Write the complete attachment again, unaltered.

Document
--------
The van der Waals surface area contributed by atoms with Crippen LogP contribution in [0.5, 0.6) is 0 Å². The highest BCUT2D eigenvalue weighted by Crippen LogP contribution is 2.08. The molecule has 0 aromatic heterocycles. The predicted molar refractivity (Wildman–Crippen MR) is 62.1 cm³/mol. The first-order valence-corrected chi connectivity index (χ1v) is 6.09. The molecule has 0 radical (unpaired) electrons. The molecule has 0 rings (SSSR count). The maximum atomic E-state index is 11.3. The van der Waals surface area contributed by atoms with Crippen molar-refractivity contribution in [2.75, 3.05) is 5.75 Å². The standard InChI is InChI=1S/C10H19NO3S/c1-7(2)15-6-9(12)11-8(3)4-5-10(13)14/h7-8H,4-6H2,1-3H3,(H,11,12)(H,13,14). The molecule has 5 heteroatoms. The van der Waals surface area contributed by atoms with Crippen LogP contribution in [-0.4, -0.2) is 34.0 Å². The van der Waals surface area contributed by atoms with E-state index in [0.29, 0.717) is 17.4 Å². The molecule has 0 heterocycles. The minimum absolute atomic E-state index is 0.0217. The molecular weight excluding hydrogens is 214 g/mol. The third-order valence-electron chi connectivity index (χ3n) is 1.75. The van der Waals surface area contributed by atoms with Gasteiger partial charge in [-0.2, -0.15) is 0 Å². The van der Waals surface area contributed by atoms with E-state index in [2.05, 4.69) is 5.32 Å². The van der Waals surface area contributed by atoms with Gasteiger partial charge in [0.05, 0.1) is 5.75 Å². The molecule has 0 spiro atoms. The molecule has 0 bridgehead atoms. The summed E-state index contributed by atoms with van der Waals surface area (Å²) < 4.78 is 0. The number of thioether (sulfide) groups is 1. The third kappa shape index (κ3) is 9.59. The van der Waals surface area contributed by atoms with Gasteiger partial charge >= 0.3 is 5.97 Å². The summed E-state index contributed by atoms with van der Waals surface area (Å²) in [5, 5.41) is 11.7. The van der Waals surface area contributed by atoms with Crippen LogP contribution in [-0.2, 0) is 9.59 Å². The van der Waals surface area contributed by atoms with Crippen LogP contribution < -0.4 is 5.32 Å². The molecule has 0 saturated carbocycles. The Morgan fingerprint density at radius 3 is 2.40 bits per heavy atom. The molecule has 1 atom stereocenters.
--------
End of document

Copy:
The van der Waals surface area contributed by atoms with Crippen LogP contribution in [0.5, 0.6) is 0 Å². The highest BCUT2D eigenvalue weighted by Crippen LogP contribution is 2.08. The molecule has 0 aromatic heterocycles. The predicted molar refractivity (Wildman–Crippen MR) is 62.1 cm³/mol. The first-order valence-corrected chi connectivity index (χ1v) is 6.09. The molecule has 0 radical (unpaired) electrons. The molecule has 0 rings (SSSR count). The maximum atomic E-state index is 11.3. The van der Waals surface area contributed by atoms with Crippen molar-refractivity contribution in [2.75, 3.05) is 5.75 Å². The standard InChI is InChI=1S/C10H19NO3S/c1-7(2)15-6-9(12)11-8(3)4-5-10(13)14/h7-8H,4-6H2,1-3H3,(H,11,12)(H,13,14). The molecule has 5 heteroatoms. The van der Waals surface area contributed by atoms with Crippen LogP contribution in [-0.4, -0.2) is 34.0 Å². The van der Waals surface area contributed by atoms with E-state index in [0.29, 0.717) is 17.4 Å². The molecule has 0 heterocycles. The minimum absolute atomic E-state index is 0.0217. The molecular weight excluding hydrogens is 214 g/mol. The third-order valence-electron chi connectivity index (χ3n) is 1.75. The van der Waals surface area contributed by atoms with Gasteiger partial charge in [-0.2, -0.15) is 0 Å². The van der Waals surface area contributed by atoms with E-state index in [2.05, 4.69) is 5.32 Å². The van der Waals surface area contributed by atoms with Gasteiger partial charge in [0.05, 0.1) is 5.75 Å². The molecule has 0 spiro atoms. The molecule has 0 bridgehead atoms. The summed E-state index contributed by atoms with van der Waals surface area (Å²) < 4.78 is 0. The number of thioether (sulfide) groups is 1. The third kappa shape index (κ3) is 9.59. The van der Waals surface area contributed by atoms with Gasteiger partial charge >= 0.3 is 5.97 Å². The summed E-state index contributed by atoms with van der Waals surface area (Å²) in [5, 5.41) is 11.7. The van der Waals surface area contributed by atoms with Crippen LogP contribution in [-0.2, 0) is 9.59 Å². The van der Waals surface area contributed by atoms with Crippen LogP contribution < -0.4 is 5.32 Å². The molecule has 0 saturated carbocycles. The Morgan fingerprint density at radius 3 is 2.40 bits per heavy atom. The molecule has 1 atom stereocenters.